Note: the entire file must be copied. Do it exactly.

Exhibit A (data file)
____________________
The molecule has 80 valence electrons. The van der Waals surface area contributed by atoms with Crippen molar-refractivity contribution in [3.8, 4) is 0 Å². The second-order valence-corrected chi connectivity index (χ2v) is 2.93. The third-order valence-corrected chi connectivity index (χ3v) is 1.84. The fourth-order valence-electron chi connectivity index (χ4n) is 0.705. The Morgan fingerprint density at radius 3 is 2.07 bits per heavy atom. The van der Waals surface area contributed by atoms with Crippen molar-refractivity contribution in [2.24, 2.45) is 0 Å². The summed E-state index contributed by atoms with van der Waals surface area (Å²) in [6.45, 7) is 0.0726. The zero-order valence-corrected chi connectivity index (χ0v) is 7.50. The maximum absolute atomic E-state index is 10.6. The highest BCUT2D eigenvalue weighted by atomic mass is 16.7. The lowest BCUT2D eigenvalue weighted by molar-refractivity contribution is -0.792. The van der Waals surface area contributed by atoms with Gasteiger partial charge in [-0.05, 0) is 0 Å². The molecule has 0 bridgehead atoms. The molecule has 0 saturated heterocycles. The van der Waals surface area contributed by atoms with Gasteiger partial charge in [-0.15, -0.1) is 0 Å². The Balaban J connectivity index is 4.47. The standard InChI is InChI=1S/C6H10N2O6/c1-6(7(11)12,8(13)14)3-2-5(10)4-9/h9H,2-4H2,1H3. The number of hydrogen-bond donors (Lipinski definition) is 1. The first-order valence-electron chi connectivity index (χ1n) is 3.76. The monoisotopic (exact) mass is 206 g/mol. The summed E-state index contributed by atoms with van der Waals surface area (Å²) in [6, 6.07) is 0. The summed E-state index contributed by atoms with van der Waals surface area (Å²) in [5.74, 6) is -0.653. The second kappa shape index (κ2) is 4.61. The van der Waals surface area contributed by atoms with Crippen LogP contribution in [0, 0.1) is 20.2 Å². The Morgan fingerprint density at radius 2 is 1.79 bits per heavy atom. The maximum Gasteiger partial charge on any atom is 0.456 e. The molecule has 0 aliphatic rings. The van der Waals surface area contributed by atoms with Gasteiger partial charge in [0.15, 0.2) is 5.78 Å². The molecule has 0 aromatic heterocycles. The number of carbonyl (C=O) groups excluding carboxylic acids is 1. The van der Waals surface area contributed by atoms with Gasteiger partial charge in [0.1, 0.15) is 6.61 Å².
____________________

The molecule has 80 valence electrons. The van der Waals surface area contributed by atoms with Crippen molar-refractivity contribution in [3.8, 4) is 0 Å². The second-order valence-corrected chi connectivity index (χ2v) is 2.93. The third-order valence-corrected chi connectivity index (χ3v) is 1.84. The fourth-order valence-electron chi connectivity index (χ4n) is 0.705. The Morgan fingerprint density at radius 3 is 2.07 bits per heavy atom. The van der Waals surface area contributed by atoms with Crippen molar-refractivity contribution in [2.24, 2.45) is 0 Å². The summed E-state index contributed by atoms with van der Waals surface area (Å²) in [6.45, 7) is 0.0726. The zero-order valence-corrected chi connectivity index (χ0v) is 7.50. The maximum absolute atomic E-state index is 10.6. The highest BCUT2D eigenvalue weighted by atomic mass is 16.7. The lowest BCUT2D eigenvalue weighted by molar-refractivity contribution is -0.792. The van der Waals surface area contributed by atoms with Gasteiger partial charge in [-0.05, 0) is 0 Å². The molecule has 0 bridgehead atoms. The molecule has 0 saturated heterocycles. The van der Waals surface area contributed by atoms with Gasteiger partial charge in [-0.15, -0.1) is 0 Å². The Balaban J connectivity index is 4.47. The standard InChI is InChI=1S/C6H10N2O6/c1-6(7(11)12,8(13)14)3-2-5(10)4-9/h9H,2-4H2,1H3. The number of hydrogen-bond donors (Lipinski definition) is 1. The first-order valence-electron chi connectivity index (χ1n) is 3.76. The monoisotopic (exact) mass is 206 g/mol. The summed E-state index contributed by atoms with van der Waals surface area (Å²) in [6, 6.07) is 0. The summed E-state index contributed by atoms with van der Waals surface area (Å²) in [5.74, 6) is -0.653. The second kappa shape index (κ2) is 4.61. The van der Waals surface area contributed by atoms with Crippen LogP contribution in [0, 0.1) is 20.2 Å². The Morgan fingerprint density at radius 2 is 1.79 bits per heavy atom. The maximum Gasteiger partial charge on any atom is 0.456 e. The molecule has 0 aliphatic rings. The van der Waals surface area contributed by atoms with Gasteiger partial charge in [0.15, 0.2) is 5.78 Å². The molecule has 0 aromatic heterocycles. The number of carbonyl (C=O) groups excluding carboxylic acids is 1. The van der Waals surface area contributed by atoms with Gasteiger partial charge in [0.1, 0.15) is 6.61 Å².